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T-Space at The University of Toronto Libraries >
Indigenous Law Journal >
Fall 2004, Volume 3, No. 1 >

Please use this identifier to cite or link to this item: http://hdl.handle.net/1807/17114

Title: Being/Nothing: Native Title and Fantasy Fulfilment
Authors: Biber, Katherine
Issue Date: 1-Oct-2004
Publisher: Indigenous Law Journal
Abstract: This paper proceeds from the idea that the nation is a fantasy, an imaginary zone through which identity, belonging and control are mediated. I explore the consequences of imagining the nation in this way by reading the formative Australian cases through which Native title jurisprudence developed in this country. Those cases—Mabo, Wik and Yorta Yorta—and the public discourses surrounding them reveal the competing national fantasies at stake in disputes over property, recognition and co-existence. Using the theoretical writing of psychoanalytic scholars Slavoj Žižek and Julia Kristeva, and the critique of nationalist practices from the work of Benedict Anderson and Ghassan Hage, I interrogate what it means to possess the nation.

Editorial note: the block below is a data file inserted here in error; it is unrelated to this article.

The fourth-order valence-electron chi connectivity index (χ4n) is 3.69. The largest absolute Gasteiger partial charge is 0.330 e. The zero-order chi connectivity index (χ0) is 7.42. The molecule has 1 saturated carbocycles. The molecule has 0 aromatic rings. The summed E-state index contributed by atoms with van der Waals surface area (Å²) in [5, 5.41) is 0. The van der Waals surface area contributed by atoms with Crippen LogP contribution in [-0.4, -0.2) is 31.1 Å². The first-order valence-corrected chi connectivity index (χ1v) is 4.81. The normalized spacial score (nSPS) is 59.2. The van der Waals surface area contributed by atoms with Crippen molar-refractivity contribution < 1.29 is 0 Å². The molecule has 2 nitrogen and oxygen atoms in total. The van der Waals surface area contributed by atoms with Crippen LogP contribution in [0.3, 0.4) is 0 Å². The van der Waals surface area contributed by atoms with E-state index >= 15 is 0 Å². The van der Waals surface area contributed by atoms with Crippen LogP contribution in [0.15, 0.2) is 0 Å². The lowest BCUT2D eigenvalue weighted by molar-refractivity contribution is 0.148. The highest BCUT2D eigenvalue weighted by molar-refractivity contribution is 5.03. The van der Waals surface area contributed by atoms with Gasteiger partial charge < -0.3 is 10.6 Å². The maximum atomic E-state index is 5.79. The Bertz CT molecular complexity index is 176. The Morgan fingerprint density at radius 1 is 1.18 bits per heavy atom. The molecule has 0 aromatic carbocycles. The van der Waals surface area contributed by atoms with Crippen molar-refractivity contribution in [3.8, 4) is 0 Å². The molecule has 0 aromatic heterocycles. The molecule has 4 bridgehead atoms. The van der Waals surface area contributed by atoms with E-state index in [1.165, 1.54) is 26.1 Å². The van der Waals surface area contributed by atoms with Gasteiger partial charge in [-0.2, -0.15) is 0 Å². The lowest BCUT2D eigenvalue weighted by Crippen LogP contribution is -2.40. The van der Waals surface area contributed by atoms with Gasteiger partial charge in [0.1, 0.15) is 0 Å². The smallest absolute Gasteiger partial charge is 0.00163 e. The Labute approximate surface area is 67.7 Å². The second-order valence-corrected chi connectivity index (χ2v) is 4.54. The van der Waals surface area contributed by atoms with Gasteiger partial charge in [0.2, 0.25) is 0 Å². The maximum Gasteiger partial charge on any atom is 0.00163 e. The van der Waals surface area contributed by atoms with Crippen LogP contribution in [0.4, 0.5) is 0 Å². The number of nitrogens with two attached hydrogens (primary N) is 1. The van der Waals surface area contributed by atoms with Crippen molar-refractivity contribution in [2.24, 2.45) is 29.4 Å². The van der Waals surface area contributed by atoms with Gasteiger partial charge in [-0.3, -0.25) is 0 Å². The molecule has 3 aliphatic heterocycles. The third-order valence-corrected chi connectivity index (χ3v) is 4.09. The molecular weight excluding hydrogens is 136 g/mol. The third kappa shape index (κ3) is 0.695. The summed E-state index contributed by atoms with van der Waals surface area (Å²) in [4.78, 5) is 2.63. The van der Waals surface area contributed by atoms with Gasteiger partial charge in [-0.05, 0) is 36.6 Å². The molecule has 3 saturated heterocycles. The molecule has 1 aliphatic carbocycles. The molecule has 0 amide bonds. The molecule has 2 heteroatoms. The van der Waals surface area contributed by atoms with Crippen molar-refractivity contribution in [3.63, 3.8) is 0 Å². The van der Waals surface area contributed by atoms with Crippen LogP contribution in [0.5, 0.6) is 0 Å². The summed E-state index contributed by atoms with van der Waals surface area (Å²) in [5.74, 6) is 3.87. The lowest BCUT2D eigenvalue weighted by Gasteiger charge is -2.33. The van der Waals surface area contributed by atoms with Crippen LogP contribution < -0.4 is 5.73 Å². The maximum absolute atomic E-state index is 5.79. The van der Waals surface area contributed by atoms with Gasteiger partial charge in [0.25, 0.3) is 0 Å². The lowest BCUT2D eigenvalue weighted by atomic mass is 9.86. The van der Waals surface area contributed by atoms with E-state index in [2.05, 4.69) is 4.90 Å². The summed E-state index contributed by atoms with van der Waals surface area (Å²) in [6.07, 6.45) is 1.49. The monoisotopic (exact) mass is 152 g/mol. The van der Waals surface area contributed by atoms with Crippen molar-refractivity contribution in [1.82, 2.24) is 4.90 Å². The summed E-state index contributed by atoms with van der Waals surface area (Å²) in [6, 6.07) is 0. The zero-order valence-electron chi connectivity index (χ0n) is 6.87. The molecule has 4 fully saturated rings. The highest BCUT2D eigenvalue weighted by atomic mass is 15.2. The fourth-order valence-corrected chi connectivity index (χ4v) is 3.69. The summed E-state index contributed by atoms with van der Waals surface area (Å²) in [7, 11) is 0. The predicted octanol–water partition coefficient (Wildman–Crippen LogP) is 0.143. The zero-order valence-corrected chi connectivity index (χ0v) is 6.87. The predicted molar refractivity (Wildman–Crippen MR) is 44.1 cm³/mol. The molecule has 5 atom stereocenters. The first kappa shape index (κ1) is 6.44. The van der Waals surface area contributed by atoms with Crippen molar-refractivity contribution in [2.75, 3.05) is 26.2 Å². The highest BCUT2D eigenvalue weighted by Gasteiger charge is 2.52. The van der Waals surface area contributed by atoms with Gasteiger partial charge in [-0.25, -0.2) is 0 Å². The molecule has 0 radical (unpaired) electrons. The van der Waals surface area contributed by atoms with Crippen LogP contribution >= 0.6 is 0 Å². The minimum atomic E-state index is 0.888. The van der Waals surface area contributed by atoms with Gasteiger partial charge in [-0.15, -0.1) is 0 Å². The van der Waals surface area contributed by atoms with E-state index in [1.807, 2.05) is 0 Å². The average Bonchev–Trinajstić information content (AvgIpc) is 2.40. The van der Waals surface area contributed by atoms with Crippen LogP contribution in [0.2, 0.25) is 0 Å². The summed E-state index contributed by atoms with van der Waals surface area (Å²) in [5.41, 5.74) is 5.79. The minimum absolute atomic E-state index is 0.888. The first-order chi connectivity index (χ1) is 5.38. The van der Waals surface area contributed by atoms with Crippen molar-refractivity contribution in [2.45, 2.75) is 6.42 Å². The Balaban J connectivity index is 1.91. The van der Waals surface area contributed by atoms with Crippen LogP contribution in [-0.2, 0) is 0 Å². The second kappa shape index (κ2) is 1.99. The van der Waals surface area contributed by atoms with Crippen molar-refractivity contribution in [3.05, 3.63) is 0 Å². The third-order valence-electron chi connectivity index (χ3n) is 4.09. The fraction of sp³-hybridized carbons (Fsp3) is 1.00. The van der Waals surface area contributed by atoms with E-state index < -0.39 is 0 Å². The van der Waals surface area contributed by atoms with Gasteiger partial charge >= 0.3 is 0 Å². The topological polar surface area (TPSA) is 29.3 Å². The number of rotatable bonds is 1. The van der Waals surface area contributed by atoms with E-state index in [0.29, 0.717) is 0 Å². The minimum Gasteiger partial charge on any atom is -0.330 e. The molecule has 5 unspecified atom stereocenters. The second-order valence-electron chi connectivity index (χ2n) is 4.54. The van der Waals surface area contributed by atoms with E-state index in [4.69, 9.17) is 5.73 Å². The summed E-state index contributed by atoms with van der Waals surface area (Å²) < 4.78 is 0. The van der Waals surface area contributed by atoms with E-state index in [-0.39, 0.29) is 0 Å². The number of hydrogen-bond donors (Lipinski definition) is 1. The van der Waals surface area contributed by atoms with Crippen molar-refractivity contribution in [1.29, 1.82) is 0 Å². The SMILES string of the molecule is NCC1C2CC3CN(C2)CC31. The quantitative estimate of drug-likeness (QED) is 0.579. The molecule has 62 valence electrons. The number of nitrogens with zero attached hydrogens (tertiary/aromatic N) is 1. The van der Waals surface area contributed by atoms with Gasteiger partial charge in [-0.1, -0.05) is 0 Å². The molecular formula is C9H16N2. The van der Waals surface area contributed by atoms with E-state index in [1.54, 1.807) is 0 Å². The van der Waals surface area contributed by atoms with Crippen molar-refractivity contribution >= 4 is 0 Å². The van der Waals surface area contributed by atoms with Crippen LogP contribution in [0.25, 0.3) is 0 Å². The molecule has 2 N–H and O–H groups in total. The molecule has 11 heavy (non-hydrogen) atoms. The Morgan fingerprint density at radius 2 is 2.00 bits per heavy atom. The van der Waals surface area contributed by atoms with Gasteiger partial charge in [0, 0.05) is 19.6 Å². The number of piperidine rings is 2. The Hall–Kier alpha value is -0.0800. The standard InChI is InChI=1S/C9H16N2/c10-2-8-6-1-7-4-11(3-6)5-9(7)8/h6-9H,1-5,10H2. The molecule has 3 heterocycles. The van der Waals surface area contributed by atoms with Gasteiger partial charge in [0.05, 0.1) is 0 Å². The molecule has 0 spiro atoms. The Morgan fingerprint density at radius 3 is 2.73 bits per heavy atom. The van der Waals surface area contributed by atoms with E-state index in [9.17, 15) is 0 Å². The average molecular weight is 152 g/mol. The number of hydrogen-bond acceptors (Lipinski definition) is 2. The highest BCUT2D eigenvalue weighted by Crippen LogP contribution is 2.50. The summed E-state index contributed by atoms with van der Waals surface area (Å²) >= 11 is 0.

URI: http://hdl.handle.net/1807/17114
ISSN: 1703-4566
Rights: Indigenous Law Journal
Appears in Collections:Fall 2004, Volume 3, No. 1

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